clock menu more-arrow no yes

Filed under:

It's The Roster, Stupid: NE 2, Fire 1, recap

New, 19 comments

Chicago's lack of quality depth sounds the mourning bells for 2014; Fire's early lead a dim memory by the time the final whistle blows

Stew Milne-USA TODAY Sports

It's not worth getting all bent out of shape over this loss. It's just not worth it. Everyone tried; there were moments of real hope; then reality, represented by a pair of substitutions around the hour mark, showed up determined to drive home some hard facts. Those hard facts have been apparent for some time now, and they are as follows: The Fire aren't good enough to contend, not with the roster as it's constituted now, not even in an Eastern Conference as soft and mild as baked brie.

To paraphrase Bill Clinton: It's the roster, stupid. When the game was there to be won - when half an hour was left, and it was all even - the Revolution were able to pull former USA star Charlie Davies off the bench; the Fire answered with Matthew Fondy. Davies scored on his second touch, blazing onto a Jermaine Jones through ball and finishing with panache to the back stick; Fondy's bad touches outnumbered the good, and gosh did he mark some space without the ball. It's the roster, the 2014 roster, which has made this season another for the 'Lost Cause' file. It's the roster that left the bench short tonight, as Davies' goal was the difference: 2-1, Revolution.

It's hard to remember that, in the first half, the Men in Red had a bit of joy. After a torrid first 15 minutes which found New England pressing the Fire hard, keeping them sealed in their own end, Chicago slowed down a bit, strung some passes together, and found that they could counter the Revs effectively when they got their heads up and saw better releasing balls. The striking duo of Sanna Nyassi and Quincy Amarikwa came close once before they hooked up to score, each time with Nyassi flashing into the zone for headers off of crosses from Quincy. 1-0 Chicago, against the odds.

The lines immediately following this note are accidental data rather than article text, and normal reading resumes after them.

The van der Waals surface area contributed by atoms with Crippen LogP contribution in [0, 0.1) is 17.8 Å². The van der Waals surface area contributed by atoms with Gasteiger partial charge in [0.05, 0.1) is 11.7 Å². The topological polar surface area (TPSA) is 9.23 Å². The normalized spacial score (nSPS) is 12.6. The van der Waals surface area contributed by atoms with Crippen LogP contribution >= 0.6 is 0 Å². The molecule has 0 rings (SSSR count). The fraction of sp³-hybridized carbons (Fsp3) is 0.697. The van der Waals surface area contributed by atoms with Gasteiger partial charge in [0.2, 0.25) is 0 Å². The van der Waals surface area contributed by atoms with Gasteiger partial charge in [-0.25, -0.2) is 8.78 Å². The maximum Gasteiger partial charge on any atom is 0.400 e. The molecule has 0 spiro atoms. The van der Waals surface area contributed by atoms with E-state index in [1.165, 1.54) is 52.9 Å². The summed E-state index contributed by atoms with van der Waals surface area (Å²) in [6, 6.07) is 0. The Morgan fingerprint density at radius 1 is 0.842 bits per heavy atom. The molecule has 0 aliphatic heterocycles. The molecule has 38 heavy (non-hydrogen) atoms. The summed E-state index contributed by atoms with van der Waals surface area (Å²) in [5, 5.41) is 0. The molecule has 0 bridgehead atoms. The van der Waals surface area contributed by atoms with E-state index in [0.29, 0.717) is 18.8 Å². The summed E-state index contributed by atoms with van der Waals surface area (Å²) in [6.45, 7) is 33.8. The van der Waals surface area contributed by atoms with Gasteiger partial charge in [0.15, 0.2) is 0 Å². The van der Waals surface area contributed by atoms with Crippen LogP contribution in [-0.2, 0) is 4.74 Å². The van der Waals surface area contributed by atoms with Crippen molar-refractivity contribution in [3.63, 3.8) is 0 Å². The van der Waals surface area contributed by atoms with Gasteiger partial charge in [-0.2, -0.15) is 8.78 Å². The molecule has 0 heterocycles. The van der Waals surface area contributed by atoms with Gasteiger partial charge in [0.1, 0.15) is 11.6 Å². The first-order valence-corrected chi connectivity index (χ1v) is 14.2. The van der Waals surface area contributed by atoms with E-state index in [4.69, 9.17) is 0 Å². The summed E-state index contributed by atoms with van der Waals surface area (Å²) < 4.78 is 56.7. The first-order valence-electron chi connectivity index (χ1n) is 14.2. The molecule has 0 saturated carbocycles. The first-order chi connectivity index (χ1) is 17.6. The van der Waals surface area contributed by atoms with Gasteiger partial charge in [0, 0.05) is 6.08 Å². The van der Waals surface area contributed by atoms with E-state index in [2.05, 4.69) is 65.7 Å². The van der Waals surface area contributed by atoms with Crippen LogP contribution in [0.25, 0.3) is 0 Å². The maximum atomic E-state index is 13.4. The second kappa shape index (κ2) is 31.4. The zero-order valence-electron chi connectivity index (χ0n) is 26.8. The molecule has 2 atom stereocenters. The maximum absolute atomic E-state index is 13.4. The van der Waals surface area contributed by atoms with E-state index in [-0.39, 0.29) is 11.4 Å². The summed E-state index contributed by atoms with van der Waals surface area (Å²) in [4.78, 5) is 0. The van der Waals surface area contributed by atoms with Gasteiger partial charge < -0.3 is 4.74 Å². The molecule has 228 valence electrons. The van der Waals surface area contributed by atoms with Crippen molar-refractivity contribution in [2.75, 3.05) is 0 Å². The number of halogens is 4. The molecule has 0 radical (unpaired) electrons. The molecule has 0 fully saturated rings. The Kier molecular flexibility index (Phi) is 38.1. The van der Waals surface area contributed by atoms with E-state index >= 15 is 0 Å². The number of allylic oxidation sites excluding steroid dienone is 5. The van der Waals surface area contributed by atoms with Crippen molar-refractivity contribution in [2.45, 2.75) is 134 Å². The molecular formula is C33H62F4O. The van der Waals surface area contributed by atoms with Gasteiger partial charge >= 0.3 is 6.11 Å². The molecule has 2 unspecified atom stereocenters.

New England didn't panic, despite the Fire's growing confidence with the ball. Lee Nguyen's ability to find space between Chicago's defensive lines meant the Revs seldom surrendered possession before trying a final ball; the Men in Red's opportunities to counter dried up as New England's passing tidied up.

The tying goal came on a situation similar to the one Chicago scored on last week - a corner half-cleared, a central defender chasing it down and making a play. Last week, it was Jeff Larentowicz for the Fire; this week, it was Jose Goncalves for Ningland. Goncalves tracked the ball down near Chicago's left corner flag, where he was challenged by Bakary Soumare. With Soumare pulled out of the middle, and the rest of the Fire still clogging the 6-yard box, Goncalves laid the ball into the penalty area for Nguyen to run onto. He did, and his short cross to the back post found Diego Fagundez storming in from the wing, completely unmarked: 1-1.

The second half saw the Revolution gradually asserting their control over the game, but Chicago hung in there, scrambling and clawing and fighting like mad. Occasionally some football would occur; between those glimmering moments, there was minding the shape, and booting it long, and hoping against hope.

The insertion of Davies broke the game open. The Fire defense, accustomed by now to mauling Patrick Mullins, was left grasping at shadows when the Boston College product moved through the gears. Perhaps most painfully, it was a fantastic play by Jermaine Jones - once seemingly destined for a move to the Red and White - that won it. Jones stepped through a loose pass in midfield and rumbled into the attack, shrugging off Matt Watson without dropping his eyes from Davies' looping run into the right channel. Davies, held onside by Larentowicz' momentary indecision, couldn't be caught as he glided onto the ball and laid a pinpoint finish to Sean Johnson's uncovered back post. 2-1, and New England wouldn't be caught either.

Even a promisingly livewire sub performance from Patrick Nyarko couldn't rescue the thing. It's time to think about 2015. There's a lot to change, and months in which to change it. If we're hearing excuses like 'we lack quality' next year, then we'll know the problem isn't the players. It's the guys scouting them, the guys picking them, and the guy paying them. Start the clock on next year, because this one's done and dusted.